August 13, 2008|Comments (15)
We LOVE our dogs and have a great deal of fun spoiling them. Treats are part of that equation but buying them in the store is costly and sometimes dangerous. First of all: when were those commercially produced treats manufactured? What is even in them (most recently, rat poison!)? Why don’t they ever seem to expire? They appear to have the shelf-life of Styrofoam! Regardless of the vitamins and yummy stuff companies may claim to put into those treats, I can promise you that none of them are as good for your dog as food you have in your kitchen right now. I’m including (at Aunt Julie’s and Uncle Raul’s suggestion) one of the recipes I use for our dog treats. Just a quick note about using garlic in treats: I like to put a little bit of garlic in the treats to discourage fleas. It’s probably a good idea to consult a vet before giving garlic treats to puppies. You can always leave the garlic out. WARNING: these treats will eventually grow fuzz so just throw them in the compost bin and make fresh!
1 cooked boneless, skinless chicken breast
2 cloves garlic
1/2 cup organic wheat germ (I use Bob’s Red Mill)
1/2 cup Bob’s Red Mill Mighty Tasty Cereal or steel-cut oats
1/2 cup organic, no sugar added applesauce (I use homemade)
3 cups unbleached all-purpose flour
1 cup warm water
1.) Mix all dry ingredients in a large bowl and add the applesauce.
2.) Grind the cooked chicken breast and add to the mixture. Oh, you knew I was going to pull out that old grinder!
3.) Crush, mince, and use your knife to make a paste of the fresh garlic cloves. Add to mix.
4.) Add water and mix until you have a nice pliable dough. Knead on a floured surface them roll to 1/4 thickness. Cut into shapes and place on floured or lined baking sheet. Bake at 350 degrees for 20 minutes. Turn off oven and do not remove until morning (or until cooled and hardened).
Be sure you take some breaks or get the kids involved with all those little cookie cutters. Gosh, I can’t wait to have kids to take over this step.
Quick story: My neighbor and a guy that my husband works with came over a few months ago and saw these babies out cooling on the island and being schooled in the ways of our home… they both grabbed up some cookies and began hoovering them. My neighbor made a funny face and said (still chewing), “These cookies taste funny.” When Josh and I told them what they were eating, we expected them to spit them out — instead they both finished their cookies and grinned. Classic.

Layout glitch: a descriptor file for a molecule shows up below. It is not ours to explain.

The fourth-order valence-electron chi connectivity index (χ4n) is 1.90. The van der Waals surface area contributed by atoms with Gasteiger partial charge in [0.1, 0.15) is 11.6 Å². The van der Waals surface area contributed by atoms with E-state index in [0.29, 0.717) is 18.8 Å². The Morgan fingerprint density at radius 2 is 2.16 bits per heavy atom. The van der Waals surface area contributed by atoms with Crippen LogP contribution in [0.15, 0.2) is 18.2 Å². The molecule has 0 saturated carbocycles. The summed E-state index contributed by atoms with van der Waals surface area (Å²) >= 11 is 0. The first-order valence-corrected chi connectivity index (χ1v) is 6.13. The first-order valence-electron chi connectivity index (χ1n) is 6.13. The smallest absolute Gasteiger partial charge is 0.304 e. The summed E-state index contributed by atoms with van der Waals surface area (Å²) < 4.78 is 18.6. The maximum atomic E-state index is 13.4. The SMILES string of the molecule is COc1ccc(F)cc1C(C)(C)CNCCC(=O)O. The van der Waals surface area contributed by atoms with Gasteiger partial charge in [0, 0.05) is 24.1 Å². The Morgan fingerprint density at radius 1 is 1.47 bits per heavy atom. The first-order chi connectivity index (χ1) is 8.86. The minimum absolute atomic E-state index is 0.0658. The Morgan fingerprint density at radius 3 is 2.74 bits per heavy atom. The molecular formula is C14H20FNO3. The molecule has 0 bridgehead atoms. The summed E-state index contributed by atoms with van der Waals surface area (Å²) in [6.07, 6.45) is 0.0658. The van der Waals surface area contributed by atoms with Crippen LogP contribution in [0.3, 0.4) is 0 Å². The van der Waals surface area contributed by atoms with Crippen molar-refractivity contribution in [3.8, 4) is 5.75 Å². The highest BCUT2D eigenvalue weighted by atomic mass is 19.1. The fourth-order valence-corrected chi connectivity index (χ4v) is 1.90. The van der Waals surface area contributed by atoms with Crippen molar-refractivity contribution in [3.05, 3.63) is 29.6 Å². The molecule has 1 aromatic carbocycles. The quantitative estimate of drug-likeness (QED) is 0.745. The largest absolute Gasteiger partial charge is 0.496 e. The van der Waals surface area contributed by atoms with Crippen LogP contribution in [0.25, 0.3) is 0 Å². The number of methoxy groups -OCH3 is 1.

January 29, 2008|Comments (7)
We are not ready for spring. Very simply put: this is crunch time. We have seeds to order, potting soil to mix, bird netting to find, row covers to locate, and kitchen windows to clear for a landing. Of course, the prep work for the garden is great fun! A seemingly simple question like, “What sort of tomatoes do we want to plant?” sparks a passionate discussion about the mistakes we made in the garden last year, articles in Grit, Victory Gardens, salsa ingredients, and the joys of yellow tomatoes. By the time we tire of talking, we may not have even made a decision. Ahh… but it is fun to think about. Don’t worry, we’ll figure it out soon and then flood this blog with pictures of seedlings. Until then, here is some money-saving advice on starting seeds that needs no debate:
- Pick varieties of plants/seeds that will actually succeed in your area. Find a sunny spot (or use artificial light) where your new babies will not be disturbed and where the temperature stays between 65 and 70 degrees.
You can start seeds in all sorts of containers (yogurt cups, etc). Simply disinfect them, poke a few little holes in the bottom, and fill them with potting soil.
Make your own potting soil by mixing one part perlite, four parts vermiculite, and four parts peat moss.
While I’m chatting away about excitement… you just haven’t seen excitement until you’ve greeted chickens with a plate of homemade suet. Our Gabor sisters crowd the doorway to the coop (they are still cooped up because we only just got them and we want them to know that the coop is where they bed down at night once we let them free-range). The girls gracefully walk the edge of the nesting boxes like runway models and then dive for the suet. Here’s how I make my suet:
- 1 cup chunky peanut butter (could use smooth)1/4 cup lard or bacon grease
1 cup wild game bird feed or chicken feed
1/4 cup rolled oats
a few tablespoons of corn meal
Mix all the ingredients together, scoop the mixture into a container, and then freeze it until I want to give the birds a treat. I use old store-bought suet containers but you could use muffin tins lined with wax paper. Serve suet to your birds once it is nice and firm.